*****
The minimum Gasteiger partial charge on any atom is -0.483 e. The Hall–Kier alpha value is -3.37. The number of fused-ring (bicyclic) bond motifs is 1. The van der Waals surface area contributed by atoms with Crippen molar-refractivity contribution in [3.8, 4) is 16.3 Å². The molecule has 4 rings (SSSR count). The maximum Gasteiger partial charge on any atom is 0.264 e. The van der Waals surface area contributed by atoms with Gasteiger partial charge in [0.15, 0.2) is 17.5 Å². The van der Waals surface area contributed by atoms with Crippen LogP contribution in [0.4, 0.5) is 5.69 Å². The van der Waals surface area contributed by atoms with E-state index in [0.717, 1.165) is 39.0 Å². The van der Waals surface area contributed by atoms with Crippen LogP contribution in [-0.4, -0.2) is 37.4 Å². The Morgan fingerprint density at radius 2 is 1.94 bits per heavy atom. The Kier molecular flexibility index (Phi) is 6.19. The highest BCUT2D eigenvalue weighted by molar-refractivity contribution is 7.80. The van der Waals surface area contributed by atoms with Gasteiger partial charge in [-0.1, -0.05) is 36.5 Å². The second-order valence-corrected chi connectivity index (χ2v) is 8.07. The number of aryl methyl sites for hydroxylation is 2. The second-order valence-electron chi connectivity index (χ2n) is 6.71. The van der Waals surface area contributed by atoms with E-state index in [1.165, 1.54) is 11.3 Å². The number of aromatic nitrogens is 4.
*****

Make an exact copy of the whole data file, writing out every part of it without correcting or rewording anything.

The minimum Gasteiger partial charge on any atom is -0.483 e. The Hall–Kier alpha value is -3.37. The number of fused-ring (bicyclic) bond motifs is 1. The van der Waals surface area contributed by atoms with Crippen molar-refractivity contribution in [3.8, 4) is 16.3 Å². The molecule has 4 rings (SSSR count). The maximum Gasteiger partial charge on any atom is 0.264 e. The van der Waals surface area contributed by atoms with Gasteiger partial charge in [0.15, 0.2) is 17.5 Å². The van der Waals surface area contributed by atoms with Crippen LogP contribution in [0.4, 0.5) is 5.69 Å². The van der Waals surface area contributed by atoms with E-state index in [0.717, 1.165) is 39.0 Å². The van der Waals surface area contributed by atoms with Crippen LogP contribution in [-0.4, -0.2) is 37.4 Å². The Morgan fingerprint density at radius 2 is 1.94 bits per heavy atom. The Kier molecular flexibility index (Phi) is 6.19. The highest BCUT2D eigenvalue weighted by molar-refractivity contribution is 7.80. The van der Waals surface area contributed by atoms with Gasteiger partial charge in [-0.1, -0.05) is 36.5 Å². The second-order valence-corrected chi connectivity index (χ2v) is 8.07. The number of aryl methyl sites for hydroxylation is 2. The second-order valence-electron chi connectivity index (χ2n) is 6.71. The van der Waals surface area contributed by atoms with E-state index in [1.165, 1.54) is 11.3 Å². The number of aromatic nitrogens is 4.